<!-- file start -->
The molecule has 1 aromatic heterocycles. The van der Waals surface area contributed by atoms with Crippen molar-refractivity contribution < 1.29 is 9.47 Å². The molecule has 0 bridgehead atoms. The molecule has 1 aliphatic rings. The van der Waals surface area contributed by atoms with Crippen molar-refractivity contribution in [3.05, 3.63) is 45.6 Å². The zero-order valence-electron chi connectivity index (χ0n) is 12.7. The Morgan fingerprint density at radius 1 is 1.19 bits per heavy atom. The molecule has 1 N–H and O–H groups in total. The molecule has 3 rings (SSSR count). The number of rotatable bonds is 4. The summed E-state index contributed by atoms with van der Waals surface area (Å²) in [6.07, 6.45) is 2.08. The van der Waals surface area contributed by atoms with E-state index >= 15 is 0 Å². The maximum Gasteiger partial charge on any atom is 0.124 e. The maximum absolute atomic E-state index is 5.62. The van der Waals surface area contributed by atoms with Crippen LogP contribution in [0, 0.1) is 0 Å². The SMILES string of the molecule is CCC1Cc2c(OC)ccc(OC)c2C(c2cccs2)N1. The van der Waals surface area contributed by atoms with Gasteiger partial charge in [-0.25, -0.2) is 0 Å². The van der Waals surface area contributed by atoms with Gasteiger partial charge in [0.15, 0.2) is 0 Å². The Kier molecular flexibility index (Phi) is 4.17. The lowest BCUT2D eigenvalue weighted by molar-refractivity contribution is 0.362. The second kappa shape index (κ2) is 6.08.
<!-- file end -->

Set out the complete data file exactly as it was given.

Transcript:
The molecule has 1 aromatic heterocycles. The van der Waals surface area contributed by atoms with Crippen molar-refractivity contribution < 1.29 is 9.47 Å². The molecule has 0 bridgehead atoms. The molecule has 1 aliphatic rings. The van der Waals surface area contributed by atoms with Crippen molar-refractivity contribution in [3.05, 3.63) is 45.6 Å². The zero-order valence-electron chi connectivity index (χ0n) is 12.7. The Morgan fingerprint density at radius 1 is 1.19 bits per heavy atom. The molecule has 1 N–H and O–H groups in total. The molecule has 3 rings (SSSR count). The number of rotatable bonds is 4. The summed E-state index contributed by atoms with van der Waals surface area (Å²) in [6.07, 6.45) is 2.08. The van der Waals surface area contributed by atoms with E-state index >= 15 is 0 Å². The maximum Gasteiger partial charge on any atom is 0.124 e. The maximum absolute atomic E-state index is 5.62. The van der Waals surface area contributed by atoms with Crippen LogP contribution in [0, 0.1) is 0 Å². The SMILES string of the molecule is CCC1Cc2c(OC)ccc(OC)c2C(c2cccs2)N1. The van der Waals surface area contributed by atoms with Gasteiger partial charge in [-0.25, -0.2) is 0 Å². The van der Waals surface area contributed by atoms with Gasteiger partial charge in [0.15, 0.2) is 0 Å². The Kier molecular flexibility index (Phi) is 4.17. The lowest BCUT2D eigenvalue weighted by molar-refractivity contribution is 0.362. The second kappa shape index (κ2) is 6.08.